Food & Drink

saffa bru – south african street food on the harbour

Folkestone Harbour has built up a name for providing excellent, authentic street food from around the world.  Saffa Bru is joining Harbourside and offering such enticing dishes as ‘bunny chow’, kimchi chakalaka and ‘poikies’ in winter.  You could take pot luck and just dive in, or join Folkelife to hear from Keaton, the man behind Saffa Bru, to learn about this fantastical menu.

“A Bunny Chow is our version of a kebab.  If you go out for the night with your mates, you want something to soak up the beer so a bunny chow is exactly what you need.  It’s a loaf of bread which has had the lid cut off, you take out the insides and fill it with curry, then place the lid back on which makes it look like a bunny with ears – hence the name.  Curry is really big in Durban, where I’m from, as we have the second largest population of Indians outside India living here.  They’ve had a big influence on the food.”

bunny chow

“But South African curry isn’t like British or Indian curry, we’ve made it our own.  It’s doesn’t have as much of a sauce-lead consistency as British curry; it’s lighter and has a oil base, with tomatoes.  One thing though, we have to teach our British customers how to eat a Bunny Chow.  Lots of people have gone in with a fork, which isn’t how you do it at all!  You use the bread as your spoon and that means you get the sauce-soaked bread around the rest of the curry.  Nothing is wasted.  Oh, and it’s delicious.”

Bunny Chow Saffa Bru

kimchi chakalaka

“I love food, and I love cooking.  I was working as a chef in South Africa and wanted to come over here to see the British side of my family.  Seven years ago I started out here working as a freelance chef which meant I got to see so many different venues and food-styles.  It’s a great way to learn.  Then, two years ago, I got a food truck.  They rang me on the Monday, I picked it up on the Tuesday and we had our first gig on the Friday at City Feast in Canterbury.  Since then, I’ve moved the truck around to small markets and places like Macknade in Faversham.  You’ll find it now in its permanent home at Dreamland in Margate.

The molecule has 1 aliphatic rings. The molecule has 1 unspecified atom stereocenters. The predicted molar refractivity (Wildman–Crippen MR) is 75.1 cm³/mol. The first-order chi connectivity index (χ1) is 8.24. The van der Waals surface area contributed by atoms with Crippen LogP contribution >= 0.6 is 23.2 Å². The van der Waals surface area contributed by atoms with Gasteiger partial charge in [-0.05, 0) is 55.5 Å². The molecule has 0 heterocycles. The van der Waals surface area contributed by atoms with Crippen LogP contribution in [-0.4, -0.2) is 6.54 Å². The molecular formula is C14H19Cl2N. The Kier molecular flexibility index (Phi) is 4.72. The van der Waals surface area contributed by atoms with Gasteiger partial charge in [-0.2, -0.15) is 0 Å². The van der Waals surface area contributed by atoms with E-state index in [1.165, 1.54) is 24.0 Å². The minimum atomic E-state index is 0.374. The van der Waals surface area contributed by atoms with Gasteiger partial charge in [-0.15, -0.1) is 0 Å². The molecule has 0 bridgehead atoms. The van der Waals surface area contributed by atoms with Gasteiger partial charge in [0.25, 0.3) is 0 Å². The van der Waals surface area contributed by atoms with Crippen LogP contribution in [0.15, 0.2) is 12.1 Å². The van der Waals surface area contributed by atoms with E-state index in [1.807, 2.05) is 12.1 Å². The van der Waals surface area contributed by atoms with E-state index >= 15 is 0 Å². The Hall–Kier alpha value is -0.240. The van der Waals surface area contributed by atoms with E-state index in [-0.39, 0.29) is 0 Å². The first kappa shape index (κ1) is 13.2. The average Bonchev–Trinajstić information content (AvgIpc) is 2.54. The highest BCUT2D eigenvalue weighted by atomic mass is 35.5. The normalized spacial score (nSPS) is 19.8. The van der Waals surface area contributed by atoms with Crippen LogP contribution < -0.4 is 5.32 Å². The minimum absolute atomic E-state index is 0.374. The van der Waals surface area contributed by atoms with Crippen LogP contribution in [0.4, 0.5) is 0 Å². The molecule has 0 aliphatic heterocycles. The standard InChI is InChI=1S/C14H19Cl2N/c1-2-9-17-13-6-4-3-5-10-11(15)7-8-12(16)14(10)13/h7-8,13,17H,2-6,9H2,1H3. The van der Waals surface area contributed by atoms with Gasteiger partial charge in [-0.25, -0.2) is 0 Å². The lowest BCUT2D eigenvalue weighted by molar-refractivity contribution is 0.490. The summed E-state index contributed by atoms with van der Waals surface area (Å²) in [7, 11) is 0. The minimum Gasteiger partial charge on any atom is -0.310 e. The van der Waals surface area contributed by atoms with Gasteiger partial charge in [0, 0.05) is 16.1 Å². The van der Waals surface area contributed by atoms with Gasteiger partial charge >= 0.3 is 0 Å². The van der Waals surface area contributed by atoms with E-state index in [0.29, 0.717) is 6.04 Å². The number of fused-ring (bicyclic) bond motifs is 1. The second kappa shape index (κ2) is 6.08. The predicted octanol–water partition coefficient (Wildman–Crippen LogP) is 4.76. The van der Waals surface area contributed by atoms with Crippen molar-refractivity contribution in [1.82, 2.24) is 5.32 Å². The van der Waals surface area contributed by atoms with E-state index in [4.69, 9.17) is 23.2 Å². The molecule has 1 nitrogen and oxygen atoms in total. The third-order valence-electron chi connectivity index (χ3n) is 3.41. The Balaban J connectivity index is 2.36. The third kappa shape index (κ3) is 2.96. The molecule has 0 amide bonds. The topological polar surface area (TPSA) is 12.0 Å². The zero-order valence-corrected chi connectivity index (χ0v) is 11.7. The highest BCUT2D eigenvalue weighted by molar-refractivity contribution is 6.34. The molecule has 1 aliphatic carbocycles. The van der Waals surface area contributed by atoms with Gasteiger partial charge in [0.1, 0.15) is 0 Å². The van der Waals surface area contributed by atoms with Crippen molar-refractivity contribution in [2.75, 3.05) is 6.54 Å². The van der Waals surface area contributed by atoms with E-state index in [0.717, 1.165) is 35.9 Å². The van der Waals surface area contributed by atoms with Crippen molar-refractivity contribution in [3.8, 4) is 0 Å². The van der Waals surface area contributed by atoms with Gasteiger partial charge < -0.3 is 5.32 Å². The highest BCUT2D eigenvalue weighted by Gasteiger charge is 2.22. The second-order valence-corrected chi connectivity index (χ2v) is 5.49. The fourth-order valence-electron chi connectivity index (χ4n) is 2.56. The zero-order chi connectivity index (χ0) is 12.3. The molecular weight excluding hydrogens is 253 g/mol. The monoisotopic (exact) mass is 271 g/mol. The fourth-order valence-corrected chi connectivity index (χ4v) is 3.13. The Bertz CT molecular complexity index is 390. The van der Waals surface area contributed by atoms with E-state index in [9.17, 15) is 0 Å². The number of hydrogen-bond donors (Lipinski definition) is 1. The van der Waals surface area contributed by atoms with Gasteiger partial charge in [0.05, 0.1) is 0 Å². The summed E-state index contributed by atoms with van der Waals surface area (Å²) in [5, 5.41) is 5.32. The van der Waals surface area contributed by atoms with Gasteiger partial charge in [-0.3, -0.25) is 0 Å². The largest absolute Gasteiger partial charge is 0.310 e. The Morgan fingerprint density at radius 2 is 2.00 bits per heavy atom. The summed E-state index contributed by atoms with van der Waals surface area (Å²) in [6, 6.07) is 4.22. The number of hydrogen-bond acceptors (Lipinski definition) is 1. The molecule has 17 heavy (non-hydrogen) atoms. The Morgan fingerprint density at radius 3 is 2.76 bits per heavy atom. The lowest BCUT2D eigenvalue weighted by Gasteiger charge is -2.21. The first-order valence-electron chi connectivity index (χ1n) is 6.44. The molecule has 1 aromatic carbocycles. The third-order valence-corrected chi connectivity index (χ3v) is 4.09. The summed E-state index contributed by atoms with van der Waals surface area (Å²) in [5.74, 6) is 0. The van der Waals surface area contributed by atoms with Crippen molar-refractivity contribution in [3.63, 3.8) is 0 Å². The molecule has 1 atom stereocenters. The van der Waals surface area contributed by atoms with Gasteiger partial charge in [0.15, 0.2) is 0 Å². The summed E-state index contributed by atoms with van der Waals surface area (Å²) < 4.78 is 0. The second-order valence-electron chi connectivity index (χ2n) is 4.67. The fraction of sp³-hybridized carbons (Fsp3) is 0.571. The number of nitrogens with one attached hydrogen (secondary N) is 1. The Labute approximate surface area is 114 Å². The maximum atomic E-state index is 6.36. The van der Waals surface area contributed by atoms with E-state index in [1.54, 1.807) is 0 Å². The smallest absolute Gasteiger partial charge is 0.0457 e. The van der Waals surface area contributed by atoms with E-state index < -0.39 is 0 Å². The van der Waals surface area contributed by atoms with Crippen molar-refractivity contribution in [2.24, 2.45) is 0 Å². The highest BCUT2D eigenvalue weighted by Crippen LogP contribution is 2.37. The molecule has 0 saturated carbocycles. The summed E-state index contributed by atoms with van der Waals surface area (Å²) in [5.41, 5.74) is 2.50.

The vibe I’m bringing with Saffa Bru is South African street food, definitely, but with some Asian influences so we get a fusion of different cultures in your mouth.  Chakalaka is a really traditional South African dish which everyone makes differently.  I base it on onions, tomatoes and beans stewed together but you could add peppers, sweetcorn… it’s a vibrant and tasty dish.  And I’ve added my own kimchi in there.”

sit down or take away

Up until now Saffa Bru has been a take away venue, but joining the Harbour team means this will be our flagship restaurant.  You’ll be able to sit down in or outdoors, or take away from the window.  With the advantage of the restaurant I’ll be able to serve things like poikies – a winter stew in a cauldron that you cook over 2 days.  It’s beautifully tender and succulent with that long, slow cooking and is perfect for warming you up on wintery days.  

“The restaurant also allows space for pudding too and another authentic South African dish is Koeksisters – basically Cake Sisters.  It’s a doughnut type pastry that you plait as if plaiting hair, and then deep fry and soak in sugar syrup.  It’s sweet, it’s strong, so you don’t have loads of it, but it’s a traditional dish.  We’ve then got milk tart, which is what it says, a milk tart dusted with cinnamon.  There’s peppermint crisp tart too which is a real South African thing.  The base is made by, oh, we call them Tennis Biscuits in South Africa but here you call them malted milk biscuits.  Yes, and so the base is made from them, and then a layer of caramel, then cream, and then broken peppermint crushed chocolate.   You don’t really get that over here so we’re going to have to make our own.  You layer these up as you go and build a brilliantly peppery pudding.”

unique and vibrant

“I’ve looked around and there isn’t anyone else doing what I do.  There’s a man in Ashford who makes his own Biltong so I’ll be using that.  But otherwise there are very few South African restaurants around.  We’ll be able to seat around 30 people inside and then the outdoor seating is endless.  For the summer we’ll have sharing platters which are giant pizza boxes of different types of cooked meats.  Then you’ll have your potato salad, corn on the cob, kimchi chakalaka and fries.  It’s so easy for street food to become stodge city, but the variety we have on offer, just from us, but from the other traders around, it’s such an innovative place to be.  We’ll be catering for everyone so you’ll all get to try it.”

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